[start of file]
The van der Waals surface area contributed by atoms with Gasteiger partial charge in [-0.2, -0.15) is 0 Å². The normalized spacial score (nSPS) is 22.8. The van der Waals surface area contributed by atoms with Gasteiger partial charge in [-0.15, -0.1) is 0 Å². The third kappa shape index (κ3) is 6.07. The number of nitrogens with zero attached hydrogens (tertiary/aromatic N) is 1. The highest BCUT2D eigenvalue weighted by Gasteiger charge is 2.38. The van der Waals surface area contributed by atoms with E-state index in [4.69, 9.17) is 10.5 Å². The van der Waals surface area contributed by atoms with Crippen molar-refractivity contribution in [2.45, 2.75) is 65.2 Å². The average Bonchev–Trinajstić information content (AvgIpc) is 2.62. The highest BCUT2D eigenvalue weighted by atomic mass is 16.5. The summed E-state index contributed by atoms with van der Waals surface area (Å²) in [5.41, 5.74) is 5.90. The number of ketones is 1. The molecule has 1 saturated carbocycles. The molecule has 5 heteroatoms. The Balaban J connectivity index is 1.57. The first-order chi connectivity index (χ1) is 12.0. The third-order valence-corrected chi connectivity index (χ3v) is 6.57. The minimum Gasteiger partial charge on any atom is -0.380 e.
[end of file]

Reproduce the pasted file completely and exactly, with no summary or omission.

The van der Waals surface area contributed by atoms with Gasteiger partial charge in [-0.2, -0.15) is 0 Å². The normalized spacial score (nSPS) is 22.8. The van der Waals surface area contributed by atoms with Gasteiger partial charge in [-0.15, -0.1) is 0 Å². The third kappa shape index (κ3) is 6.07. The number of nitrogens with zero attached hydrogens (tertiary/aromatic N) is 1. The highest BCUT2D eigenvalue weighted by Gasteiger charge is 2.38. The van der Waals surface area contributed by atoms with E-state index in [4.69, 9.17) is 10.5 Å². The van der Waals surface area contributed by atoms with Crippen molar-refractivity contribution in [2.45, 2.75) is 65.2 Å². The average Bonchev–Trinajstić information content (AvgIpc) is 2.62. The highest BCUT2D eigenvalue weighted by atomic mass is 16.5. The summed E-state index contributed by atoms with van der Waals surface area (Å²) in [5.41, 5.74) is 5.90. The number of ketones is 1. The molecule has 1 saturated carbocycles. The molecule has 5 heteroatoms. The Balaban J connectivity index is 1.57. The first-order chi connectivity index (χ1) is 12.0. The third-order valence-corrected chi connectivity index (χ3v) is 6.57. The minimum Gasteiger partial charge on any atom is -0.380 e.